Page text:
Agencies

[Federal Register Volume 77, Number 204 (Monday, October 22, 2012)]
[Notices]
[Page 64533]
From the Federal Register Online via the Government Printing Office [www.gpo.gov]
[FR Doc No: 2012-25936]



[[Page 64533]]

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DEPARTMENT OF HOMELAND SECURITY

Transportation Security Administration

[Docket No. TSA-2003-14610]


Intent To Request Renewal From OMB of One Current Public 
Collection of Information: Security Threat Assessment for Individuals 
Applying for a Hazardous Materials Endorsement for a Commercial Drivers 
License

AGENCY: Transportation Security Administration, DHS.

ACTION: 60-Day notice.

-----------------------------------------------------------------------

SUMMARY: The Transportation Security Administration (TSA) invites 
public comment on one currently approved Information Collection Request 
(ICR), Office of Management and Budget (OMB) control number 1652-0027, 
abstracted below that we will submit to OMB for renewal in compliance 
with the Paperwork Reduction Act (PRA). The ICR describes the nature of 
the information collection and its expected burden. The collection 
involves applicant submission of biometric and biographic information 
for TSA's security threat assessment in order to obtain the hazardous 
materials endorsement (HME) on a commercial drivers license (CDL) 
issued by the U.S. States and the District of Columbia.

DATES: Send your comments by December 21, 2012.

ADDRESSES: Comments may be emailed to TSAPRA@dhs.gov or delivered to 
the TSA PRA Officer, Office of Information Technology (OIT), TSA-11, 
Transportation Security Administration, 601 South 12th Street, 
Arlington, VA 20598-6011.

FOR FURTHER INFORMATION CONTACT: Susan Perkins at the above address, or 
by telephone (571) 227-3398.

SUPPLEMENTARY INFORMATION: 

Comments Invited

    In accordance with the Paperwork Reduction Act of 1995 (44 U.S.C. 
3501 et seq.), an agency may not conduct or sponsor, and a person is 
not required to respond to, a collection of information unless it 
displays a valid OMB control number. The ICR documentation is available 
at www.reginfo.gov. Therefore, in preparation for OMB review and 
approval of the following information collection, TSA is inviting 
comments to--
    (1) Evaluate whether the proposed information requirement is 
necessary for the proper performance of the functions of the agency, 
including whether the information will have practical utility;
    (2) Evaluate the accuracy of the agency's estimate of the burden;
    (3) Enhance the quality, utility, and clarity of the information to 
be collected; and
    (4) Minimize the burden of the collection of information on those 
who are to respond, including using appropriate automated, electronic, 
mechanical, or other technological collection techniques or other forms 
of information technology.

Information Collection Requirement

    OMB Control Number 1652-0027; Security Threat Assessment for 
Individuals Applying for a Hazardous Materials Endorsement for a 
Commercial Drivers License, 49 CFR part 1572. TSA is requesting renewal 
of the currently approved ICR with minor changes. This collection 
supports the implementation of section 1012 of the USA PATRIOT Act 
(Pub. L. 107-56, 115 Stat. 272, 396, Oct. 26, 2001), which mandates 
that no State or the District of Columbia may issue a HME on a CDL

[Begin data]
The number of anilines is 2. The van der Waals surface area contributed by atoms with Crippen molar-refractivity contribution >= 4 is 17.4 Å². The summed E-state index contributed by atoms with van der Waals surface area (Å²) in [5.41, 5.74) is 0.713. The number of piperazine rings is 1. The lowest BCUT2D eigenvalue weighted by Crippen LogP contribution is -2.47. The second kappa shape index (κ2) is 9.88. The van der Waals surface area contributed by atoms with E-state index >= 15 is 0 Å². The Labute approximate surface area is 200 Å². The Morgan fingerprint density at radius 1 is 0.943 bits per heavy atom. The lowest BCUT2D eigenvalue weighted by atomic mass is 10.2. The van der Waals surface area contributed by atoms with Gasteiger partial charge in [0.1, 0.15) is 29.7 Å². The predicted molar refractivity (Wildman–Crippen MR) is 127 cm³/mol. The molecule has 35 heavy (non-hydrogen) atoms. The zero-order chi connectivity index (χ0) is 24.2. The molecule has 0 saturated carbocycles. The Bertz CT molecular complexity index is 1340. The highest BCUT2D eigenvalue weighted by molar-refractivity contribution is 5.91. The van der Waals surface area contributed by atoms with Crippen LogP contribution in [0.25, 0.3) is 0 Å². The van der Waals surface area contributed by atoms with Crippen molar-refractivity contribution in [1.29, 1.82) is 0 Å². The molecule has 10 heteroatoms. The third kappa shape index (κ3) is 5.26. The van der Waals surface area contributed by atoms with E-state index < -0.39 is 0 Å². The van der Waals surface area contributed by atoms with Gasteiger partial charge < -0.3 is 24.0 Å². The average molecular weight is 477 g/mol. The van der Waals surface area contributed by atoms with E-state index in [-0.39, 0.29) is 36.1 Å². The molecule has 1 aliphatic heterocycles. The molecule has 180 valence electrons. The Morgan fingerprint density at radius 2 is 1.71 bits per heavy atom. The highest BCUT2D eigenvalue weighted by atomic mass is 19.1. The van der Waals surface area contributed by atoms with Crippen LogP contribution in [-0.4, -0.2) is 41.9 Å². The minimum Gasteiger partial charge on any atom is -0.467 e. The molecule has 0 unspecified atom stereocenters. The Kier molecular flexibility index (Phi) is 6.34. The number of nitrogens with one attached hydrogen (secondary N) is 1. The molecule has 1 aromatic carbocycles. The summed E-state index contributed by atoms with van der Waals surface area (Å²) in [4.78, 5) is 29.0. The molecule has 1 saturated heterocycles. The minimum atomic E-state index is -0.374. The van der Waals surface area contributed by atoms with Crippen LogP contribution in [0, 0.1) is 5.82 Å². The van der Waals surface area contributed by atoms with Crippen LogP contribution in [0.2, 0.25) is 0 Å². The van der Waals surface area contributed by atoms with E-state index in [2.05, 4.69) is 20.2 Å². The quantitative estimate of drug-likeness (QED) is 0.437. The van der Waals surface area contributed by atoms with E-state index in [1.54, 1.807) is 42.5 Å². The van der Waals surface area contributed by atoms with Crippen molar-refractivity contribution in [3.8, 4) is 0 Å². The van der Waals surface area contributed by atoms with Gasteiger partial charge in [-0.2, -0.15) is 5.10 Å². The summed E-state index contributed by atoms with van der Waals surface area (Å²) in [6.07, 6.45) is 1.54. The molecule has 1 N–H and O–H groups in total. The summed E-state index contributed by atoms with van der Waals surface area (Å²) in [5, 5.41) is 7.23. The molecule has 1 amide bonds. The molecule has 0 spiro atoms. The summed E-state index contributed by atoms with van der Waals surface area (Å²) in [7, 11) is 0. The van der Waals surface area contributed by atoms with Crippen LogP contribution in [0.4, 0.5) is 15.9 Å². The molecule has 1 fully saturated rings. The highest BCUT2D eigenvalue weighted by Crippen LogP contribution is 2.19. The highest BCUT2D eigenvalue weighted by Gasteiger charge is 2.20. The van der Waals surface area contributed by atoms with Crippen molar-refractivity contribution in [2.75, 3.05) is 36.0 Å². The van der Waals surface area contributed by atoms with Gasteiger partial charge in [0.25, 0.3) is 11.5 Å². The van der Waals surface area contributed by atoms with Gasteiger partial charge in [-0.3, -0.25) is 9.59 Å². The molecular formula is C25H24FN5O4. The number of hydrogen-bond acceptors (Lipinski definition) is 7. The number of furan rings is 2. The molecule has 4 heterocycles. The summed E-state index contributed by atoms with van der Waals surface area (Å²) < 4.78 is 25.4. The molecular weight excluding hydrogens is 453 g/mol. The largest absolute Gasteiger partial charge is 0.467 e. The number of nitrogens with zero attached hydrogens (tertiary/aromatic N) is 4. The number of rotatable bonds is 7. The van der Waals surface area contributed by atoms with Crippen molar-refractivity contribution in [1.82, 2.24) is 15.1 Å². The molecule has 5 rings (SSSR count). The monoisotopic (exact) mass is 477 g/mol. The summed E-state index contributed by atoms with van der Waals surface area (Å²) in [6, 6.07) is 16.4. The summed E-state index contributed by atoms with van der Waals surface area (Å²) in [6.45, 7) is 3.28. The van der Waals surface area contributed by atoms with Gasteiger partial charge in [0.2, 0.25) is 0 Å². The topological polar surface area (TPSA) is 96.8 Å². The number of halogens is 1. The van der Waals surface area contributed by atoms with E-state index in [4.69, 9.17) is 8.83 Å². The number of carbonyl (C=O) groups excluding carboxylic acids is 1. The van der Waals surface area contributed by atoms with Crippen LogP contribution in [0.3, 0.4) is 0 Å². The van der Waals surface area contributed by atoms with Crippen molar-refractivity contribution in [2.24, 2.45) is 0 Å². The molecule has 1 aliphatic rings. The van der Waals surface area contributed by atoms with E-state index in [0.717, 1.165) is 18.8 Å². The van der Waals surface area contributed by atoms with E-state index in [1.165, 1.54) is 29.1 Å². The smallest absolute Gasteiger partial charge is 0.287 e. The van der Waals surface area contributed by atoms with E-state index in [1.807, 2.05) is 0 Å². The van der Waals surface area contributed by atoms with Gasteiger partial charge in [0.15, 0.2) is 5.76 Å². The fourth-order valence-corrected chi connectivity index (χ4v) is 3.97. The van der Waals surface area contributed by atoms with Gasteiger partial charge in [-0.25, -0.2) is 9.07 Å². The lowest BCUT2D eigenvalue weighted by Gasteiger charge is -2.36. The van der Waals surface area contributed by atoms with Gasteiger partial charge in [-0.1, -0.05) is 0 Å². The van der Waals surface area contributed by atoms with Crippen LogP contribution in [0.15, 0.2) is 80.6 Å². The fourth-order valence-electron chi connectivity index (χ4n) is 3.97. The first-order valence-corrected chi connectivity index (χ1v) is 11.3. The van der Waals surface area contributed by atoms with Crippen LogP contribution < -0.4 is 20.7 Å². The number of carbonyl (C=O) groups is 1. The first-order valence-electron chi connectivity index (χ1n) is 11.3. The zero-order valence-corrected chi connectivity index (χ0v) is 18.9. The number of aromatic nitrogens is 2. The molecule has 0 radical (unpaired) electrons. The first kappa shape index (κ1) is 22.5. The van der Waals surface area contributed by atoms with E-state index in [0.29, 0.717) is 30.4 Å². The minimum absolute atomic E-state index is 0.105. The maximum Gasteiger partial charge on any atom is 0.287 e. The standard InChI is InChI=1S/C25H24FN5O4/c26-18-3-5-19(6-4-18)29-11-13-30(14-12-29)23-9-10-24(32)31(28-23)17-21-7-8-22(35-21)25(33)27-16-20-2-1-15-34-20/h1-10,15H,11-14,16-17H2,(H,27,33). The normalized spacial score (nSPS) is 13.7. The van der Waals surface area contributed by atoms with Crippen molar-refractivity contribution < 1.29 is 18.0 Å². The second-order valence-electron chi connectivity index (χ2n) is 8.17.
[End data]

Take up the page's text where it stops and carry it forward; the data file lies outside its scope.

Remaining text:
unless TSA has first determined the driver is not a threat to 
transportation security. On November 24, 2004, TSA published the final 
rule in the Federal Register (69 FR 68720), codified at 49 CFR part 
1572, that describes the procedures, standards, and eligibility 
criteria for security threat assessments on individuals seeking to 
obtain, renew, or transfer a HME on a CDL. TSA subsequently amended the 
rule on January 25, 2007 (72 FR 3492). In order to conduct the security 
threat assessment, States (or TSA's agent in States that elect to have 
TSA perform the collection of information) must collect information in 
addition to that already collected for the purpose of HME applications, 
which will occur once approximately every five years. The driver is 
required to submit an application that includes personal biographic 
information (for instance, height, weight, eye and hair color, date of 
birth); information concerning legal status, mental health defects 
history, and criminal history; as well as fingerprints. TSA is amending 
the application to collect optional minor additional information, such 
as U.S. Department of State forms showing birth abroad to U.S. citizens 
and U.S. passport number. This information helps the applicant prove 
U.S. citizenship even though the applicant was born abroad. Also, the 
application will ask the applicant to state whether he is a new 
applicant, or is applying to renew or transfer the HME. This will 
enable the program to better understand and forecast driver retention, 
transfer rate, and drop-rate to help improve customer service, reduce 
program costs, and provide comparability with other Federal background 
checks, including the Transportation Workers Identification Credential 
(TWIC). TSA is removing items concerning military service. In addition, 
the rule (49 CFR part 1572) requires States to maintain a copy of the 
driver application for a period of one year.
    These changes should reduce the burden on applicants, States, and 
TSA. By receiving this information during the application process, 
requests for additional information or documentation will be reduced 
during the post-adjudication process.
    From 2012 through 2014, TSA estimates respondent drivers will spend 
approximately 2.9 million hours on the application and background check 
process. TSA estimates an annualized 295,000 respondents will apply for 
an HME, and that the application and background check process will 
involve 960,000 annualized hours. TSA estimates the total costs to 
respondent drivers will be $77.9 million over the three-year period 
($25 million annualized).

    Issued in Arlington, Virginia, on October 12, 2012.
Susan Perkins,
Paperwork Reduction Act Officer, Office of Information Technology.
[FR Doc. 2012-25936 Filed 10-19-12; 8:45 am]
BILLING CODE 9110-05-P